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Attracting FDI through the spread of free trade agreements

ABSTRACT: Since the 1980s the pattern in Southeast Asia, and other developing nations and regions, has been to suppress and maintain authoritarian control over labour and trade unions in order to maintain “investor confidence” and FDI inflows. FTAs are often falsely associated with improved labour conditions, more jobs, and better pay, but the reality is often far removed from this promise. Ignoring the hard lessons Mexico has learned after ten years of free trade and increased market access under the North American Free Trade Agreement (NAFTA), Thailand, which has implemented an FTA with Australia, is forging ahead on FTA negotiations with the US, Japan and a number of other nations and, if implemented, the consequences could be felt not only by manufacturing, service, and agricultural workers in Thailand (among others), but also regionally as the Thailand-US FTA has a high potential for spill over effects. [12,359 words]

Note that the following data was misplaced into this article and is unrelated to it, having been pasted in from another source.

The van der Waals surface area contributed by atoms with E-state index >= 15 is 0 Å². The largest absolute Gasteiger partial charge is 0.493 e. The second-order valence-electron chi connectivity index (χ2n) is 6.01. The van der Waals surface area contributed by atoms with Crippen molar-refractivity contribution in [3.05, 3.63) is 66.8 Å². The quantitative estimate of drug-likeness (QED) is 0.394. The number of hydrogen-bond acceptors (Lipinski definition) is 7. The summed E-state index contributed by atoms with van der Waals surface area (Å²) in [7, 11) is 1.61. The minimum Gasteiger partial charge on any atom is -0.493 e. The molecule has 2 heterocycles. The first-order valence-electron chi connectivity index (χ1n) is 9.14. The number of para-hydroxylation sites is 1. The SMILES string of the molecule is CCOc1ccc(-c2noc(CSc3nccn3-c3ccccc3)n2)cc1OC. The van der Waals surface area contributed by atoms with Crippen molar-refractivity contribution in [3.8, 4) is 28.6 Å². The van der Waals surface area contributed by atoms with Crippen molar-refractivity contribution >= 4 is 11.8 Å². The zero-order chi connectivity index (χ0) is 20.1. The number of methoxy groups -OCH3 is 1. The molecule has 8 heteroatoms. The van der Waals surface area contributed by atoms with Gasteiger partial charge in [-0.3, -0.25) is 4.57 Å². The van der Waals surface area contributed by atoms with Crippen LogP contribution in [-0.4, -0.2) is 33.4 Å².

This article appears in "Asian Transnational Corporation Outlook 2004: Asian TNCs, Workers and the Movement of Capital" published by Asia Monitor Resource Centre, and a version will appear in the Journal of Contemporary Asia, volume 36, 2006.

 source: Thai Labour Campaign